Support for full-time, in-person school drops among parents: survey
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Support for full-time, in-person school has dropped among parents after the Centers for Disease Control and Prevention (CDC) recommended fully vaccinated individuals wear masks, a survey from the CDC and National Parent Teacher Association (PTA) showed.

The survey found support for in-person classes is at 43 percent while support for hybrid learning is close to 40 percent, the survey says, according to NBC News.

Before the CDC’s guidance, support for in-person learning was around 58 percent while support for hybrid learning was around 27 percent.

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Black and Hispanic parents were more likely than white parents to support hybrid learning than in-person classes, according to the survey.

Support for fully remote learning is still low, but slightly higher after the CDC guidance, with around 18 percent of parents wanting remote learning. Before the guidance, around 14 percent supported remote learning.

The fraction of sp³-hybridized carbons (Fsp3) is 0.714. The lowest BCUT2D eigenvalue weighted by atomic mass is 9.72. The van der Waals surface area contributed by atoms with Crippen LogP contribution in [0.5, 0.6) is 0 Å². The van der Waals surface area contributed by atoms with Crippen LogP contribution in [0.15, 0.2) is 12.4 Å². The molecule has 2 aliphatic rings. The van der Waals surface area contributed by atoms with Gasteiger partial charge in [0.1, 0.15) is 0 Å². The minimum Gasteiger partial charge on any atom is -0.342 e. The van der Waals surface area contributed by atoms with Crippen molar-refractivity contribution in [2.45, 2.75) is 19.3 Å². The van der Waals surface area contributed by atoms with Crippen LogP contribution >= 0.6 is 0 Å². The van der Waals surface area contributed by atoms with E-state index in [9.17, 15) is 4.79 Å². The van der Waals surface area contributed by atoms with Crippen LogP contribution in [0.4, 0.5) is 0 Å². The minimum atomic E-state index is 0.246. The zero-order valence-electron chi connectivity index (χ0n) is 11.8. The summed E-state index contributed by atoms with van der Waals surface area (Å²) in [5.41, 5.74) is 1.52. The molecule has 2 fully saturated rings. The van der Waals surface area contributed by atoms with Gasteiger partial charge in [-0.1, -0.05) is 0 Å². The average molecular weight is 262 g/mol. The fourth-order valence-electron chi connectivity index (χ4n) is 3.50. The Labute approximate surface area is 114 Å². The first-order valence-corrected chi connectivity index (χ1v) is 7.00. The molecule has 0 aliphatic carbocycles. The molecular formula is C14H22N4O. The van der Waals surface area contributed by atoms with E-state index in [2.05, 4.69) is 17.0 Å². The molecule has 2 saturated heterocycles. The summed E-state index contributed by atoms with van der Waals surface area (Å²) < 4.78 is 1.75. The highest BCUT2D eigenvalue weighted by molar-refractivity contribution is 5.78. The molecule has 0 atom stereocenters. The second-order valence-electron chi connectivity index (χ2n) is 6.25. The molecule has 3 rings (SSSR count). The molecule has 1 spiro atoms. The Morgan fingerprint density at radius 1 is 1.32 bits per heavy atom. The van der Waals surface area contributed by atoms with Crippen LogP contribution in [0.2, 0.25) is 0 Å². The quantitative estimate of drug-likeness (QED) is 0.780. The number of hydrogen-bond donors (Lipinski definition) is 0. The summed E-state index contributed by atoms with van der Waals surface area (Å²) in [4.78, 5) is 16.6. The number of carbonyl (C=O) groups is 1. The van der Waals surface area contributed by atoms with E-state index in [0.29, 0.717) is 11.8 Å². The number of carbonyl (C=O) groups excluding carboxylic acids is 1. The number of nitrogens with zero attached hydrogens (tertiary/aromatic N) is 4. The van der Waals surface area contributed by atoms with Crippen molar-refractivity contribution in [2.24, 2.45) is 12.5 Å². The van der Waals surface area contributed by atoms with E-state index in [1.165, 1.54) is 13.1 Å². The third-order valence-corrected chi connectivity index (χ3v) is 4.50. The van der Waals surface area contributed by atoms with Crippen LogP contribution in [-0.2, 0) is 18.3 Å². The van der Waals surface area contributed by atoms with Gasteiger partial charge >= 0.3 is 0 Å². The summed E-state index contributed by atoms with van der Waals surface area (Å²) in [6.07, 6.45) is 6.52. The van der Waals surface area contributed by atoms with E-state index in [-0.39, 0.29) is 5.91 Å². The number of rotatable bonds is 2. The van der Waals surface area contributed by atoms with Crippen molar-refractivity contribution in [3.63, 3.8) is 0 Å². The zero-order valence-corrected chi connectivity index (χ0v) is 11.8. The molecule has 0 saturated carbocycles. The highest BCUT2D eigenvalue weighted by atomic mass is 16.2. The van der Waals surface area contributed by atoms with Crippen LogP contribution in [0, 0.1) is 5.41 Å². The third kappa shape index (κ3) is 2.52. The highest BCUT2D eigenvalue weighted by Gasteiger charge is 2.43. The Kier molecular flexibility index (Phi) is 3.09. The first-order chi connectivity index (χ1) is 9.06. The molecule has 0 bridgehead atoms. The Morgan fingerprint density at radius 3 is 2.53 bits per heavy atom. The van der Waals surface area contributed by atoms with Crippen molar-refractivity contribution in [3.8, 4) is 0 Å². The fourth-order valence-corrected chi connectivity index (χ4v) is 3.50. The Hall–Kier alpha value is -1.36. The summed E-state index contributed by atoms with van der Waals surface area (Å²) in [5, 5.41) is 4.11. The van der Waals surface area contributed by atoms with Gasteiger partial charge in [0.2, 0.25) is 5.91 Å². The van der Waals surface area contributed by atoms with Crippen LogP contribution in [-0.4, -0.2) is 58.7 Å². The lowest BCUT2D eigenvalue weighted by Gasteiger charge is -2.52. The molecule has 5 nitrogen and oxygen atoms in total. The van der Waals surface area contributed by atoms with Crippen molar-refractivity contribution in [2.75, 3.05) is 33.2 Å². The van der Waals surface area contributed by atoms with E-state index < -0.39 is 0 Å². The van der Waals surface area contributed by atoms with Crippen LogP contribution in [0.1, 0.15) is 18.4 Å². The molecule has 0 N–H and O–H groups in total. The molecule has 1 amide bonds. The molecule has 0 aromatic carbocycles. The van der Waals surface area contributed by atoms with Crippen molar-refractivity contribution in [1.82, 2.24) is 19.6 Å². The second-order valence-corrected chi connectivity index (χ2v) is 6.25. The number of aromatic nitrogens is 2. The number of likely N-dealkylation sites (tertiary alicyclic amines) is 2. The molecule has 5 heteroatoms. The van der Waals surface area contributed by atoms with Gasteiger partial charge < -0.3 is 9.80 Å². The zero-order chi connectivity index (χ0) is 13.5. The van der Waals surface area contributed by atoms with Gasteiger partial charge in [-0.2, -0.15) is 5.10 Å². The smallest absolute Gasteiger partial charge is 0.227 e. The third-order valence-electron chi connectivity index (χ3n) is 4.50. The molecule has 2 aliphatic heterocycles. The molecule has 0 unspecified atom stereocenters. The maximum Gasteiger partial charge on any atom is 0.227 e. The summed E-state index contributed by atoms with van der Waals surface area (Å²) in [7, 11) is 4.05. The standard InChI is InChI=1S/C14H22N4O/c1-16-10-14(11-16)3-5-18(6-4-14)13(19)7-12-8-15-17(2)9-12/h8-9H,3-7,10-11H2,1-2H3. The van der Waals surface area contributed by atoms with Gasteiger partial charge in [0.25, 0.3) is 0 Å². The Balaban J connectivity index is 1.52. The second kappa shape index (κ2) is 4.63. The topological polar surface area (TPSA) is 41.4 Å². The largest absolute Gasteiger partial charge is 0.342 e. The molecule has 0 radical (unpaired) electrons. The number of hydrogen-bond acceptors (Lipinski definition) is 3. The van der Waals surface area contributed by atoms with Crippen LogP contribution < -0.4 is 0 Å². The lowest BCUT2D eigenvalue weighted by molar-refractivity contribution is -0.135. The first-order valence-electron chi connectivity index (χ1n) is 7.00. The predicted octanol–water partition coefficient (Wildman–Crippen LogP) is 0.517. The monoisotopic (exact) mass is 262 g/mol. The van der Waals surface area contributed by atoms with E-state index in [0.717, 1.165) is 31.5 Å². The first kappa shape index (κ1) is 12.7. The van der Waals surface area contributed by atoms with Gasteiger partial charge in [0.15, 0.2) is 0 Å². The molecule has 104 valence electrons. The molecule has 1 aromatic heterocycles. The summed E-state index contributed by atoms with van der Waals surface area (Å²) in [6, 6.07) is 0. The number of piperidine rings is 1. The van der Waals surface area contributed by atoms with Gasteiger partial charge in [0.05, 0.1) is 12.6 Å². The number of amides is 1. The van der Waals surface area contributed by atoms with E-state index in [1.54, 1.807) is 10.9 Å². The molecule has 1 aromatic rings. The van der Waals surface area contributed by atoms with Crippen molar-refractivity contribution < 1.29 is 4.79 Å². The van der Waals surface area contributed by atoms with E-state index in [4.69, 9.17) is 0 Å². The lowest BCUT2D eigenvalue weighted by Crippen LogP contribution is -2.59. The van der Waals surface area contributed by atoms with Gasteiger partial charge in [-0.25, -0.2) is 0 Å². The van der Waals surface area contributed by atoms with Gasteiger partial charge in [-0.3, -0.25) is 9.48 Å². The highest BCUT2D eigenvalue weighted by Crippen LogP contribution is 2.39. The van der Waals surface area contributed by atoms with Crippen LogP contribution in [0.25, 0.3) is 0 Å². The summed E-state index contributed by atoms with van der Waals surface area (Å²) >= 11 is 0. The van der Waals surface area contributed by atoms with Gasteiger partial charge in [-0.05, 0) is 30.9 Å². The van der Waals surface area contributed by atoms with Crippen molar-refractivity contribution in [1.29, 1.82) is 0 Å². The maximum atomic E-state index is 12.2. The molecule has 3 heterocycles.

The drop in support for in-person classes comes as the delta variant has caused a rise in cases around the country with thousands of students having to quarantine after the first week of school. 

There has also been a battle among schools about whether to implement mask mandates, with Democratic governors either forcing the mandates on schools or Republican governors banning schools from allowing mask mandates.

A recent Gallup poll found more K-12 parents are supporting mask mandates in schools than oppose them, but fails to reach the majority level.

There are 48 percent of parents who want mask mandates in schools with 41 percent saying students shouldn’t have to wear masks.

The CDC and PTA poll was conducted among 1,448 public school parents between July 23 and Aug. 8.